UNDP is the second most transparent agency according to 2018 Aid Transparency Index. Photo: Mike Kitsch/ Unspalsh

 

Once more, UNDP is being ranked among the most transparent aid organisations in the world, as per the 2018 Aid Transparency Index of the nonprofit Publish What You Fund (PWYF). With a score of 95.4 percent, at number 2, UNDP shows steady improvement, re-affirming its commitment to transparency.  Only 7 of the 45 participating organisations made to the “very good” category, compared with 10 in the last Index in 2016. This reiterates the question – Are we all doing enough to make a real impact on aid effectiveness through transparency?

In launching the 2016 index, PWYF stated that, despite a steady improvement in transparency since 2011, “the quality of most donors’ data [was] still not good enough to be used by stakeholders”, leading to a thorough index methodology review. This highlights the critical issue of data quality and usability as we seek to attract public interest for aid data.

As a founding member of International Aid Transparency Initiative (IATI), UNDP understands the need for quality data and strives to increase and diversify the use of the data by promoting better awareness, knowledge and user-friendly access.

By adopting the IATI publishing standard in 2011, we had more opportunities than ever before to collect and produce high-quality data. As part of an ongoing effort to meet the IATI Standard, we established various internal procedures to produce high quality data and introduced formal quality controls to ensure the quality and comprehensiveness of the data we publish.

From the get go, we took steps to ensure that our data was accessible and available to all. This led to the development and launch of the UNDP Transparency Portal in 2012, providing easy access to documents and information about thousands of UNDP projects. Today, we are launching a revamped portal, open.undp.org, which features enhanced project and country level information with detailed data on donor contributions.

Our new portal is smartphone friendly, providing instant access to large amounts of UNDP project data.  An improved search function provides information at the fingertips of the public, and allows raw data export and report generation. The new system has been built following a thorough internal and external feedback process as we strongly believe true transparency does not end with publishing good data but requires extra efforts to ensure it can be used effectively. By responding to emerging needs and providing an enhanced user experience we hope to encourage more people to find more uses for the rich stream of data.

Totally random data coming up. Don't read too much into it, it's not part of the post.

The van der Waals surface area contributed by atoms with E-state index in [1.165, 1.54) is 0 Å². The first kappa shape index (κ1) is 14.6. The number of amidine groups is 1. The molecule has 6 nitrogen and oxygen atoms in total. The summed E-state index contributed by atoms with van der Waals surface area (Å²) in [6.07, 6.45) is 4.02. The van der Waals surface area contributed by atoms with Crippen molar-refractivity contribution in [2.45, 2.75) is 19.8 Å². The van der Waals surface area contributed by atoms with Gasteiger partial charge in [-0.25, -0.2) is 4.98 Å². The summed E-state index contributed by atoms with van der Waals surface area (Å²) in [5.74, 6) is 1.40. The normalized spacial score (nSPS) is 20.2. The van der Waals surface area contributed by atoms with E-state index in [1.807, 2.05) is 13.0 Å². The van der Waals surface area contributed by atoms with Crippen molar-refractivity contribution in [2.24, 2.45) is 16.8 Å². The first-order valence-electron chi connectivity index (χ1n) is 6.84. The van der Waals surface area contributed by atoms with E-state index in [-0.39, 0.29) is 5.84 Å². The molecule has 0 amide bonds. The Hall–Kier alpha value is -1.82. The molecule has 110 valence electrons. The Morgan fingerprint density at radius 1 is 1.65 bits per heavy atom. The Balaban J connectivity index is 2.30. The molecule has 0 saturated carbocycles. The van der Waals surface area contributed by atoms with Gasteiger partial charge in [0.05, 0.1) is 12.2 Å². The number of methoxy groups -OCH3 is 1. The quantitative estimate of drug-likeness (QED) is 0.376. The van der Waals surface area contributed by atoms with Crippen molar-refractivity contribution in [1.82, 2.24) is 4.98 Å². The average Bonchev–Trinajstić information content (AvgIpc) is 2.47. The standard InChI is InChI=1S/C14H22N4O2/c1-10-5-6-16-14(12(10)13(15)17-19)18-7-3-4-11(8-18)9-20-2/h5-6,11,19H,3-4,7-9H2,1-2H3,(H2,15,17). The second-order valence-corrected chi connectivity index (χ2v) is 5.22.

The new portal includes UNDP’s contributions to the Sustainable Development Goals (SDGs), making UNDP the first UN agency to publish SDG-related expenditures to the public, and responding to a recent call by the UN Secretary General to “reinforce transparency on agency-specific expenditures and results through system-wide enrolment into the International Aid Transparency Initiative”.

As we work together towards the realisation of the 2030 Agenda, the need for information has never been greater. By making SDG-related information openly available, UNDP expects to stimulate the use of data and advocate for even greater aid transparency among aid and humanitarian organisations.

We also recently launched the first ever IATI online learning course,  available to the general public on open.undp.org. The course aims to enhance the awareness and knowledge of IATI and help data publishers improve data quality, comprehensiveness and compliance with the IATI Standard and data usability.

We continue to increase our efforts to use IATI data for internal planning and resource allocation for development activities around the world.  As a global leader in transparency, UNDP remains committed to continue working with both UN agencies and partner countries to improve aid transparency and IATI reporting, thus increasing aid effectiveness and nudging us all further along the path towards achieving the SDGs.

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